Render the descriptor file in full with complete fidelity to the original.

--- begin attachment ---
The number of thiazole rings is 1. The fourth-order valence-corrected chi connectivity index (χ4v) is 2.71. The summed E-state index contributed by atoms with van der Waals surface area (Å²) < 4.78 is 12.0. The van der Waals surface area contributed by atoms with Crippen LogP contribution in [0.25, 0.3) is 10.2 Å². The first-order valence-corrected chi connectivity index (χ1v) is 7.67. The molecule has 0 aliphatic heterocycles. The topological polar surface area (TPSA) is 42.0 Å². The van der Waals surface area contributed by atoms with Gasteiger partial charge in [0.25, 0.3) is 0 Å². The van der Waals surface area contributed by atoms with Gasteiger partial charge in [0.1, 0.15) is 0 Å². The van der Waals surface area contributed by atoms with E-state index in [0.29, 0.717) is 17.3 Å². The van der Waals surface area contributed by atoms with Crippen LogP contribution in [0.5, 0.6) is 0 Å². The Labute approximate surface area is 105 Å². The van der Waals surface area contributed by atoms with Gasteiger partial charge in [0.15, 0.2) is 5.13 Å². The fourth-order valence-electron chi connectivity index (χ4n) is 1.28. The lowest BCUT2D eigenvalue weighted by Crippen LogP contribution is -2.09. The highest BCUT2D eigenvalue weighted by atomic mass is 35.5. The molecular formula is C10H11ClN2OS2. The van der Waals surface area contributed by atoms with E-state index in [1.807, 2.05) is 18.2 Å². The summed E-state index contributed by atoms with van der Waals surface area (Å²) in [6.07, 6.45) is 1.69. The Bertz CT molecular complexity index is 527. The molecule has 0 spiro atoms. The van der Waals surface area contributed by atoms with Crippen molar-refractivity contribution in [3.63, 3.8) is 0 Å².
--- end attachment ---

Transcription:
The number of thiazole rings is 1. The fourth-order valence-corrected chi connectivity index (χ4v) is 2.71. The summed E-state index contributed by atoms with van der Waals surface area (Å²) < 4.78 is 12.0. The van der Waals surface area contributed by atoms with Crippen LogP contribution in [0.25, 0.3) is 10.2 Å². The first-order valence-corrected chi connectivity index (χ1v) is 7.67. The molecule has 0 aliphatic heterocycles. The topological polar surface area (TPSA) is 42.0 Å². The van der Waals surface area contributed by atoms with Gasteiger partial charge in [0.25, 0.3) is 0 Å². The van der Waals surface area contributed by atoms with Gasteiger partial charge in [0.1, 0.15) is 0 Å². The van der Waals surface area contributed by atoms with E-state index in [0.29, 0.717) is 17.3 Å². The van der Waals surface area contributed by atoms with Crippen LogP contribution in [0.5, 0.6) is 0 Å². The Labute approximate surface area is 105 Å². The van der Waals surface area contributed by atoms with Gasteiger partial charge in [0.15, 0.2) is 5.13 Å². The fourth-order valence-electron chi connectivity index (χ4n) is 1.28. The lowest BCUT2D eigenvalue weighted by Crippen LogP contribution is -2.09. The highest BCUT2D eigenvalue weighted by atomic mass is 35.5. The molecular formula is C10H11ClN2OS2. The van der Waals surface area contributed by atoms with E-state index in [1.807, 2.05) is 18.2 Å². The summed E-state index contributed by atoms with van der Waals surface area (Å²) in [6.07, 6.45) is 1.69. The Bertz CT molecular complexity index is 527. The molecule has 0 spiro atoms. The van der Waals surface area contributed by atoms with Crippen molar-refractivity contribution in [3.63, 3.8) is 0 Å².